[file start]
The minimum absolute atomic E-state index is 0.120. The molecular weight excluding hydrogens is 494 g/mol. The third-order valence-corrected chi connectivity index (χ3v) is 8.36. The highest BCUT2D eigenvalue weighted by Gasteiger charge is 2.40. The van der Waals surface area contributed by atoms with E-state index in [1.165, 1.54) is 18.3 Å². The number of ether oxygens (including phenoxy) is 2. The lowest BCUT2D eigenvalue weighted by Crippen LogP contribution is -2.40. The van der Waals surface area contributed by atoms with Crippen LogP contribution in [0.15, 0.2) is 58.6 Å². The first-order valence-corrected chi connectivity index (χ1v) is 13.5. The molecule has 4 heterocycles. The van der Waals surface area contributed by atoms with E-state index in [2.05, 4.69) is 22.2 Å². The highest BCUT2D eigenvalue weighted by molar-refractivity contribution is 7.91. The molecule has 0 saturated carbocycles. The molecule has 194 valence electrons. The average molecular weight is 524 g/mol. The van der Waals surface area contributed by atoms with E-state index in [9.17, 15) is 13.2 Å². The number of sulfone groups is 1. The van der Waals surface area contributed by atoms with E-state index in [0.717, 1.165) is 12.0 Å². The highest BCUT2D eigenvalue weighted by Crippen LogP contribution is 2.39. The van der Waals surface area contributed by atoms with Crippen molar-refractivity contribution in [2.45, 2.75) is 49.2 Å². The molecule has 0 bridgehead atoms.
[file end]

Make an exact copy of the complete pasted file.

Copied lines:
The minimum absolute atomic E-state index is 0.120. The molecular weight excluding hydrogens is 494 g/mol. The third-order valence-corrected chi connectivity index (χ3v) is 8.36. The highest BCUT2D eigenvalue weighted by Gasteiger charge is 2.40. The van der Waals surface area contributed by atoms with E-state index in [1.165, 1.54) is 18.3 Å². The number of ether oxygens (including phenoxy) is 2. The lowest BCUT2D eigenvalue weighted by Crippen LogP contribution is -2.40. The van der Waals surface area contributed by atoms with Crippen LogP contribution in [0.15, 0.2) is 58.6 Å². The first-order valence-corrected chi connectivity index (χ1v) is 13.5. The molecule has 4 heterocycles. The van der Waals surface area contributed by atoms with E-state index in [2.05, 4.69) is 22.2 Å². The highest BCUT2D eigenvalue weighted by molar-refractivity contribution is 7.91. The molecule has 0 saturated carbocycles. The molecule has 194 valence electrons. The average molecular weight is 524 g/mol. The van der Waals surface area contributed by atoms with E-state index in [9.17, 15) is 13.2 Å². The number of sulfone groups is 1. The van der Waals surface area contributed by atoms with E-state index in [0.717, 1.165) is 12.0 Å². The highest BCUT2D eigenvalue weighted by Crippen LogP contribution is 2.39. The van der Waals surface area contributed by atoms with Crippen molar-refractivity contribution in [2.45, 2.75) is 49.2 Å². The molecule has 0 bridgehead atoms.